This post has been self-published on Youth Ki Awaaz by IMPRI Impact and Policy Research Institute. Just like them, anyone can publish on Youth Ki Awaaz.

The Government Showed Its Vulnerability With The Pandemic And Climate Change

More from IMPRI Impact and Policy Research Institute

Unabashed assaults by human beings on the natural ecological system have caused the virus to spread in the first place. While finding a definite cure to contain the virus, any complacency towards the environment would make human lives more unsustainable on planet earth, said Dr. Simi Mehta while hosting a webinar on Vulnerabilities of Indian Governance in handling the climate crisis amid COVID-19 and recession organized by the Center for Environment, Climate Change and Sustainable Development at IMPRI and India Water Portal on September 25, 2020.

Climate Change And Government Inaction

Reminiscing the loss of many notable personalities, such as singer S B Subramanyam due to the COVID-19 pandemic, Mr. Leo Saldanha stated that lives have become precarious considering the latest developments two decades. Global warming has resulted in the rapid melting of ice caps in the Arctics and Antarctica. Water levels would rise by several meters at the current pace, thereby posing irreversible damages to the island and low-lying countries their populations. Even for India, the vast coastal population is vulnerable. Human lives’ vulnerability has further been exacerbated with the sudden spread of coronavirus, which is progressively becoming asymptomatic.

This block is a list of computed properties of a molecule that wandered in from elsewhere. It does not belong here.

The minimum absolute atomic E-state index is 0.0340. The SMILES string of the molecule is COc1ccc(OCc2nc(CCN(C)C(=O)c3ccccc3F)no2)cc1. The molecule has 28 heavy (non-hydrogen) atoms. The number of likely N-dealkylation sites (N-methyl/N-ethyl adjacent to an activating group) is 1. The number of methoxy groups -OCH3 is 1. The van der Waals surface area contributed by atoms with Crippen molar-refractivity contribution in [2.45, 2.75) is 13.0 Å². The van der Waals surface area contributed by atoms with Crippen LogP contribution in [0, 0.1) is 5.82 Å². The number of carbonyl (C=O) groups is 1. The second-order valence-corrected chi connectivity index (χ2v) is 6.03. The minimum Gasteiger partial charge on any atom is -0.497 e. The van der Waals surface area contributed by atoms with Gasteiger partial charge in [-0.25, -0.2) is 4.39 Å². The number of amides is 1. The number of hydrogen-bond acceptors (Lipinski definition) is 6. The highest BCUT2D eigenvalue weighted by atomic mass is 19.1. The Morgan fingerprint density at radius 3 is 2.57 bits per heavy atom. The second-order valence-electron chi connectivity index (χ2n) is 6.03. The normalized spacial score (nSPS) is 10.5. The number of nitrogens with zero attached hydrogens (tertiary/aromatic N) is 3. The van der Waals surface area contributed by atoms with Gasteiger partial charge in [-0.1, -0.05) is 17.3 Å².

While applauding and highlighting the problem with the past responses of Indian governments to disasters such as the 1999 cycle of cyclones and pandemics, Saldanha said governments have been using emergency powers such as police powers on the ground. He believed normative governance should accept the state of ever readiness to deal with pandemics. Evident from the cycles of floods in India in metropolitan areas, cities are not even ready for excessive rainfall. This is a result of maldevelopment.

He opined that the Indian governance system has been highly centralized since the 1990s with its neo-liberal policies. It does not recognize people’s wisdom and does not implement the plans and schemes in our constitutions that are really secured with dealing with natural crises. India cannot deal with unnatural crises such as the maldevelopment of cities due to negligence towards fundamental principles of governance.

Since the fundamental principle of governance in India is rooted in democracy, therefore, the government must involve the people in governance operations. But this is far from being true. The 73rd and 74th Constitutional Amendments’ heavily centralized structure has been a major reason for making the villages and municipalities unmanageable.

The ruling government ignored parliamentarian’s voices to bulldoze the farm laws.